On Sat, Oct 01, 2005 at 01:40:23AM +0900, David A. Black wrote:
> Hi --
> 
> On Sat, 1 Oct 2005, Eivind Eklund wrote:
> 
> >The most important is being able to install binaries under $prefix/bin/,
> >documentation under doc/<portname>/, examples under examples/<portname>,
> >configuration under etc/, data under share/<portname> or similar,
> >put databases under /var/<suitable location>, and put man/info pages
> >under man/info respectively.  (Hopefully, nobody use info with a
> >RubyGem, though.)  Prefix is /usr/local unless the user has set it 
> >differently.
> >
> >"Full" text below for convenience (I've cut down the hier manpage
> >to be less noisy, only containing relevant directories):
> 
> [snip]
> 
> I respectfully suggest that the landscape of this discussion is
> getting too cluttered.  Since arbitrarily many "repackaging"
> philosophies and systems are possible, the specifics of this or that
> particular system won't have a direct bearing on how a Gem can be
> unpacked and reassembled.   I think it's more a matter of just having
> Gems abstract their layout slightly (or make that possible), and then
> having each repackaging person/team decide how they want to put the
> Gem back together.

I agree with half of this: It is a question of having gems abstract the layout
and making it possible to install the gems under the different policies.

> Or... maybe there could be an intermediate format, to which Gems could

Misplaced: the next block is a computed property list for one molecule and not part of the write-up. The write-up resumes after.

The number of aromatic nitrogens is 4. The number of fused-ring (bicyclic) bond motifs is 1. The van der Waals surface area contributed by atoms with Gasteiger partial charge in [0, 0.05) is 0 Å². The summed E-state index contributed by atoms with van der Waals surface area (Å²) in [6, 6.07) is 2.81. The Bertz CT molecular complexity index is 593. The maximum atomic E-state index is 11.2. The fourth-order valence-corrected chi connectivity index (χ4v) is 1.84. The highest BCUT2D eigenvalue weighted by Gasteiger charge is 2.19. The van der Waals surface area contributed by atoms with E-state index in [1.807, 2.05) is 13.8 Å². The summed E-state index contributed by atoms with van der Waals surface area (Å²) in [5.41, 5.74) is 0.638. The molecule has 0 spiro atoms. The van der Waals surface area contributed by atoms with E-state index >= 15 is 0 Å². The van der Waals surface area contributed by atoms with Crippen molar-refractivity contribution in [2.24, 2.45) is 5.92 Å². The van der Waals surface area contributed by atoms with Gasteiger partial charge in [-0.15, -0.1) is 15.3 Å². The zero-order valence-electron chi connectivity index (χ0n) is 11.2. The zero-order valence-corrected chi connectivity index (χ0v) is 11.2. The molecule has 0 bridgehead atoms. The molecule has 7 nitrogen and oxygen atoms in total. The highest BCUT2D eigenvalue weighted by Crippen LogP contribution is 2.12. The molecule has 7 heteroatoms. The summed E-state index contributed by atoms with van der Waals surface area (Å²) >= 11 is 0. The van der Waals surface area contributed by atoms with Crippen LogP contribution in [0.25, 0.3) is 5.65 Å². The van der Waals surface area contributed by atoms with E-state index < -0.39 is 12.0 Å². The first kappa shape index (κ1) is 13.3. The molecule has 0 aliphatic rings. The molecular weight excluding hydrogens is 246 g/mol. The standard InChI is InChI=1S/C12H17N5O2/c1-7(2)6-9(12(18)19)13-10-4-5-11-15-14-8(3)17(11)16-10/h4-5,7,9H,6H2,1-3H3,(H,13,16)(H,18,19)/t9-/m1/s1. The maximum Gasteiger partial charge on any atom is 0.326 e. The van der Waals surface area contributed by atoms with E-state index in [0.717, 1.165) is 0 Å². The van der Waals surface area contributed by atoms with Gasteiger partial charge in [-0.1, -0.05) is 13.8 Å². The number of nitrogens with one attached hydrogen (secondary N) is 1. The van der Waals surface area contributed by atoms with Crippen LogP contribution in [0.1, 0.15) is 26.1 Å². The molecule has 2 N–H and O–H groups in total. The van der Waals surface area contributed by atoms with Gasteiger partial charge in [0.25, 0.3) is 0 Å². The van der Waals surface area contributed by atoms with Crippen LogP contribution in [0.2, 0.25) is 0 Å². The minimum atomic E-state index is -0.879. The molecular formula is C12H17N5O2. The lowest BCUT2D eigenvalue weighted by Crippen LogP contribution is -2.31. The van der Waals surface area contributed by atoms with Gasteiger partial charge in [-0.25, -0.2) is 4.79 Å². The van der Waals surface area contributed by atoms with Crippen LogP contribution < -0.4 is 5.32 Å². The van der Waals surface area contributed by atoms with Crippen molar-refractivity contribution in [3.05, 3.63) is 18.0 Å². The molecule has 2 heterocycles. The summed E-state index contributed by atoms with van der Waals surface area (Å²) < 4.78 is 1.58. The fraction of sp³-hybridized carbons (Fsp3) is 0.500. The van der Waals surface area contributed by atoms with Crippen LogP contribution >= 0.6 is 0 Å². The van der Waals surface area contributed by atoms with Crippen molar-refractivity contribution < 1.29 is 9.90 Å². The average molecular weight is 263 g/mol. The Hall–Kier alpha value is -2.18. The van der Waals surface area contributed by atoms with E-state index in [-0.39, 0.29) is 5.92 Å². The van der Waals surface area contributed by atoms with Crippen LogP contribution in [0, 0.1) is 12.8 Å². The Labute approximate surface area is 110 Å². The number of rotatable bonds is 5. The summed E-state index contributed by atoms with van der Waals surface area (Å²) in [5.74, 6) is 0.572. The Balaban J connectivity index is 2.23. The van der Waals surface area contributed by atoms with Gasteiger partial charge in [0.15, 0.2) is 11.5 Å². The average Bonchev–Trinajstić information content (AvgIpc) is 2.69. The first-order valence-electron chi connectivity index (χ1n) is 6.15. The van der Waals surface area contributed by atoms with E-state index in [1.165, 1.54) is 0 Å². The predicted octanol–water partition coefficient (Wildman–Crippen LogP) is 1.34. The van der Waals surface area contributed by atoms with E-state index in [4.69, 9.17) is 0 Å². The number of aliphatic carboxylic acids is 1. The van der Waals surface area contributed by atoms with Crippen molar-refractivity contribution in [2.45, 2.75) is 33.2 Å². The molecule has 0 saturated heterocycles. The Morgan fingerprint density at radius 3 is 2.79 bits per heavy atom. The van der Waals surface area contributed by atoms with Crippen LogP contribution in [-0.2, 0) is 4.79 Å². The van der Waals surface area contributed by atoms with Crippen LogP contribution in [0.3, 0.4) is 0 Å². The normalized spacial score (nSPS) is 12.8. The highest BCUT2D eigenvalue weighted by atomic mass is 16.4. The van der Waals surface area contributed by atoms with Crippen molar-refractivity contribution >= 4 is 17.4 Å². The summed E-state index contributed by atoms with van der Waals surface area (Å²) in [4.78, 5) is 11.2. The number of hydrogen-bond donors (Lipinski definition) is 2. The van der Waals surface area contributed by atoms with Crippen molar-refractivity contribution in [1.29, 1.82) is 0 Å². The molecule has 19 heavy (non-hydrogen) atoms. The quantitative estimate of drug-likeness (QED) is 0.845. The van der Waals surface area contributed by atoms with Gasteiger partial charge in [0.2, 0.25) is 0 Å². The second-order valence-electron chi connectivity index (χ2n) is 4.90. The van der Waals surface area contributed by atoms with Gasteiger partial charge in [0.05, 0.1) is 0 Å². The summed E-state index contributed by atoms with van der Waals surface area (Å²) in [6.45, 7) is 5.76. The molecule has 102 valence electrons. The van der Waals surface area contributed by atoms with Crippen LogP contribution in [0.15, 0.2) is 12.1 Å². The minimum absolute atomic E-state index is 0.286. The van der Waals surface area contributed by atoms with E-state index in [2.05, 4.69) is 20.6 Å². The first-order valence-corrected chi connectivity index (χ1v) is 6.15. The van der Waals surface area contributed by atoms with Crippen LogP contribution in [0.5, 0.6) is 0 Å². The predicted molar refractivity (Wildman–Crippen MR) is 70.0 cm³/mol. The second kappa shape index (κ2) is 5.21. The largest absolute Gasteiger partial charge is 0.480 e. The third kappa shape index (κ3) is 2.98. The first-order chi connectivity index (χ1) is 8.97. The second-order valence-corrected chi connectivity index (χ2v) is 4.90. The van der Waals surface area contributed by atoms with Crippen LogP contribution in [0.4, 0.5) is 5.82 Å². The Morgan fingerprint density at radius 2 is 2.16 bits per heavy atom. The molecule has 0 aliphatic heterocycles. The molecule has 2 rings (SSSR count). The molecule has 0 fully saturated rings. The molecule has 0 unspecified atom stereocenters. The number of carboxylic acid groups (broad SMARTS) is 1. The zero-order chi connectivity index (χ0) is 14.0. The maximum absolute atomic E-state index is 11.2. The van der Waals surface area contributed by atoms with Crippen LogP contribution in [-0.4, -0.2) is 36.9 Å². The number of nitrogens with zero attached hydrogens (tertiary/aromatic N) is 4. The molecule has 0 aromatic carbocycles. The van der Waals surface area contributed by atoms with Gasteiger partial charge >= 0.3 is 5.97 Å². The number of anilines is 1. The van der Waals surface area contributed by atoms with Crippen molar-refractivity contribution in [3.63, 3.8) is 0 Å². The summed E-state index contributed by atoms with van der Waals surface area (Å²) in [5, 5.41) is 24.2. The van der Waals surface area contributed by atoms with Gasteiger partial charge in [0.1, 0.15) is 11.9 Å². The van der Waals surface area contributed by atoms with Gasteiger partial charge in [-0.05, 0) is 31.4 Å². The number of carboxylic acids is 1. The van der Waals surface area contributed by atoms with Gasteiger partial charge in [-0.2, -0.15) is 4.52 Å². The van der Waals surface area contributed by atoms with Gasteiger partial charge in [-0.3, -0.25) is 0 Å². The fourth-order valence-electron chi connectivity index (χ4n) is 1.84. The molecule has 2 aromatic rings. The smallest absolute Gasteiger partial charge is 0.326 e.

> be converted, that was sufficiently abstract to allow conversion to
> other formats (a kind of hub-and-spoke approach).

If this was possible, the intermediate format wouldn't be necessary :-)
To make this possible, Gems needs to get the necessary abstraction and
metadata, making it possible to do the conversions to other formats
without a lot of manual work to add the abstraction and metadata.

The question is precisely what metadata and abstraction RubyGems needs to
make it possible to do these conversions automatically (or at least
with an amount of manual work that it is feasible to expect.)

I think the way to find out is to look at the systems to convert to.
There's only four major systems available:
- The traditional Unix way.  This follows a set of closely related
  directory layout systems, represented by hier(7) on *BSD, the FHS on
  Linux, and various other standards on other Unix systems.
- The Gentoo/gems way, using a single directory.
- The Windows way, which is mostly a single directory + overwrite
  of system libraries ad hoc.
- The MacOSX way.  This is some kind of bundling with an (to me)
  unknown directory spread.

I think the Unix way is what has most challenges, and I
used the FreeBSD system as an example of this.  Solving for that
would (I believe) get Gems 90% of the way to playing nice with all
repackagers.

Oh, and I would *love* to have Gems auto-convertable to other formats,
with proper support for the other formats.  I think that would be
a big boon for Ruby, and would probably make people package non-Ruby
things using Gems, just for that ability.

Eivind.